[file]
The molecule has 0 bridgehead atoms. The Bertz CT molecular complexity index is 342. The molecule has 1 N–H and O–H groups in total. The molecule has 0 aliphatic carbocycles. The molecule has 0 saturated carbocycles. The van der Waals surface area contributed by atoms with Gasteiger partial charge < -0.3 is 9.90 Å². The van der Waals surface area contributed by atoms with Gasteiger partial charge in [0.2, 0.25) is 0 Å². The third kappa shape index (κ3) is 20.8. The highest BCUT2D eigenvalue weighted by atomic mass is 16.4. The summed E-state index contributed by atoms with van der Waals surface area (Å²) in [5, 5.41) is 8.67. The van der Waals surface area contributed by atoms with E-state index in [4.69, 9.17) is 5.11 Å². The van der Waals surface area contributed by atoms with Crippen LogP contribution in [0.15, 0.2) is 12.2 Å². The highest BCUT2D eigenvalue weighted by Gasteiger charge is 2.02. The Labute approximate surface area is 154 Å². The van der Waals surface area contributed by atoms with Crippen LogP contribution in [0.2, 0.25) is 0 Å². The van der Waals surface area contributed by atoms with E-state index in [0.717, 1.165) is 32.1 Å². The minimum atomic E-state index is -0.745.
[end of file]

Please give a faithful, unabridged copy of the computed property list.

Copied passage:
The molecule has 0 bridgehead atoms. The Bertz CT molecular complexity index is 342. The molecule has 1 N–H and O–H groups in total. The molecule has 0 aliphatic carbocycles. The molecule has 0 saturated carbocycles. The van der Waals surface area contributed by atoms with Gasteiger partial charge < -0.3 is 9.90 Å². The van der Waals surface area contributed by atoms with Gasteiger partial charge in [0.2, 0.25) is 0 Å². The third kappa shape index (κ3) is 20.8. The highest BCUT2D eigenvalue weighted by atomic mass is 16.4. The summed E-state index contributed by atoms with van der Waals surface area (Å²) in [5, 5.41) is 8.67. The van der Waals surface area contributed by atoms with E-state index in [4.69, 9.17) is 5.11 Å². The van der Waals surface area contributed by atoms with Crippen LogP contribution in [0.15, 0.2) is 12.2 Å². The highest BCUT2D eigenvalue weighted by Gasteiger charge is 2.02. The Labute approximate surface area is 154 Å². The van der Waals surface area contributed by atoms with Crippen LogP contribution in [0.2, 0.25) is 0 Å². The van der Waals surface area contributed by atoms with E-state index in [0.717, 1.165) is 32.1 Å². The minimum atomic E-state index is -0.745.